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Vol. LXIV, No. 50
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Wednesday, December 15, 2010
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Public Library Recalls a Remarkable Year, Continues to Optimize Reduced Resources

Ellen Gilbert

The mayors of both municipalities were present at the Princeton Public Library Board of Trustees meeting last week to hear President Katherine McGavern thank them for their support over the past year. Along with other board members, Borough Mayor Mildred Trotman and Township Mayor Bernie Miller also received copies of Library Director Leslie Burger’s annual report to Borough Administrator Bob Bruschi and Township Administrator Jim Pascale describing the year’s accomplishments and goals for 2011.

“2010 was another challenging year for the library as we continue to cope with the impact of the economic downturn,” Ms. Burger began. The good news is that despite facing a $100,000 decrease in the overall budget, the library managed to provide the same level of service.

“People continued to use the library as a no-cost alternative for entertainment, information, and communications,” said Ms. Burger. “We maintained our 72 hours per week of service, held even on our expenditures for library materials, and stepped up our efforts to assist the unemployed and job seekers, new immigrants, youth, and seniors.”

The highlight of the year was the library’s centennial celebration on the weekend of October 9 and 10 that included an appearance by NPR’s Terry Gross and an evening gala.

“Key to the celebration was the notion that we would complete our Centennial Fund campaign, $10 million in gifts in pledges for our first-ever endowment by October 10,” Ms. Burger noted. “We started the year very short of our $10 million goal but as the year went on, through a well-executed campaign of cultivation events, public events, a community-wide mailing, many one-on-one meetings, and a final push in the last 30 days to raise $25,000 a day, we achieved our goal just in time.”

Other impressive numbers that weekend included a reported 4,500 people in attendance on October 10, and the distribution of 1,800 cupcakes in 22 minutes.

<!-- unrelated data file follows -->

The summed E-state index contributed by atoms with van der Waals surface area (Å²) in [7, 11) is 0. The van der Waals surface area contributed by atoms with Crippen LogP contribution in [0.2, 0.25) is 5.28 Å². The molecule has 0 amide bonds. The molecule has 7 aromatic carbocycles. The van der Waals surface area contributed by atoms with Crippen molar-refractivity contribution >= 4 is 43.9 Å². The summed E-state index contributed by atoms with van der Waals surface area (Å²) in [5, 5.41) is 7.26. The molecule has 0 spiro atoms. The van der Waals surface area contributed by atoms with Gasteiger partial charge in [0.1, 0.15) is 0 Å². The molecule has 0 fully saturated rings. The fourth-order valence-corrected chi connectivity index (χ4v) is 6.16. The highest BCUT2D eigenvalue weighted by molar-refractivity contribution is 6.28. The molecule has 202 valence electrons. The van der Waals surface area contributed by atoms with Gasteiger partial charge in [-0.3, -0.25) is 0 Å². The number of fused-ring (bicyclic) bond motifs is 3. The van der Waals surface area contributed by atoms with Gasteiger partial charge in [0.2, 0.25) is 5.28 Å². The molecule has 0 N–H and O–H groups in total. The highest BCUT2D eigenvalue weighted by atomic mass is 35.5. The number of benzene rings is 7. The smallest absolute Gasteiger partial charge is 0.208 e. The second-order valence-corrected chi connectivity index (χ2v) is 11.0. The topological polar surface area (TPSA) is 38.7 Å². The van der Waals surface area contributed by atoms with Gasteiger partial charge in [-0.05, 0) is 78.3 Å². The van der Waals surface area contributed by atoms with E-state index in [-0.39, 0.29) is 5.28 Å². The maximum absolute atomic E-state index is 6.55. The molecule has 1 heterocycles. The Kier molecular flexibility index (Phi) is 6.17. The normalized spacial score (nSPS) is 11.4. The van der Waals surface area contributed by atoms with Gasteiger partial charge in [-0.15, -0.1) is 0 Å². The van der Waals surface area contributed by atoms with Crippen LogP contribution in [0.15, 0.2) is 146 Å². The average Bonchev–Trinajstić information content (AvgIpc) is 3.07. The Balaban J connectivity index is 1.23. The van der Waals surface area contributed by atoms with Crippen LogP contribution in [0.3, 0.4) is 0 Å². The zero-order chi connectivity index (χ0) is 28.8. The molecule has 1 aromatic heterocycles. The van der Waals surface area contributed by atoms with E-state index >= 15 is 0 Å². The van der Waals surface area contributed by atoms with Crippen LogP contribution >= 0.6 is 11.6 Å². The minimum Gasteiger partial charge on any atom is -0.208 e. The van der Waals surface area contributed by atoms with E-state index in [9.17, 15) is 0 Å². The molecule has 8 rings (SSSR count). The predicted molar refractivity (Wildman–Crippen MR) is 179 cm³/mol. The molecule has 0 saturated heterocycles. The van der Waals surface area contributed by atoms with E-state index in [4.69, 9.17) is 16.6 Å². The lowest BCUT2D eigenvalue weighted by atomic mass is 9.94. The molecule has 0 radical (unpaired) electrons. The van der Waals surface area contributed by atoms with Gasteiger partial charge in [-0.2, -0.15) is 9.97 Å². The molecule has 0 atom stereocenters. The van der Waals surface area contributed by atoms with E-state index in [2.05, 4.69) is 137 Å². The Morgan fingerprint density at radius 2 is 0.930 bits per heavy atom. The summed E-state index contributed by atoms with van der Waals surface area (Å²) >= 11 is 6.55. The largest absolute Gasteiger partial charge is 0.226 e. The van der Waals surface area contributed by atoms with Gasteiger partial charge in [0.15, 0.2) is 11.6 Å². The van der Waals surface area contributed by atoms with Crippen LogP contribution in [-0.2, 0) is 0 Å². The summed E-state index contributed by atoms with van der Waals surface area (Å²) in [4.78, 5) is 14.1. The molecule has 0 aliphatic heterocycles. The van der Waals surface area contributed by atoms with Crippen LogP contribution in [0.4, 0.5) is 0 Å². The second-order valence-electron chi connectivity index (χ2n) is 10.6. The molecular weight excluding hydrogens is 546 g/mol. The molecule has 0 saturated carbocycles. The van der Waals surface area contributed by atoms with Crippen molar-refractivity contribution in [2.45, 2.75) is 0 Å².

Another noteworthy success this year was the Friends’ recent book sale. At last week’s meeting, Friends President Ellen Pitts noted that, in addition to the money raised at the October sale, an overflow of materials led to a separate, one-day sale of audio-visual materials that netted enough to set a new sales record. The library’s used book store continues to thrive, said Ms. Pitts, and, all told, the library will have raised an unprecedented sum on the strength of what book sale co-chair Sherri Garber calls “a great community recycling program.”

The theme of the library’s goals in 2011 is once again “doing more with less,” said Ms. Burger

“It will be a particularly difficult year as we realize the impact of reductions in state aid at the local level and the new cap laws that limit municipal spending,” she observed.

Measures that will help provide for continued service to the community 72 hours a week include reviewing the library’s internal practices to ensure that it is “working smarter and documenting processes”; leading the transformation of content from print to digital in a way that responds to customers’ needs; and refreshing the library space “in response to six years of heavy use and changing demands.” Since it opened in 2004, more than five million people have visited the Princeton Public Library.

A new issue of the library’s magazine, Connections, describing Winter 2010-11 activities, is available in print at the library or online at

The next Board of Trustees meeting will be on Tuesday, January 18, at 5:30 p.m.

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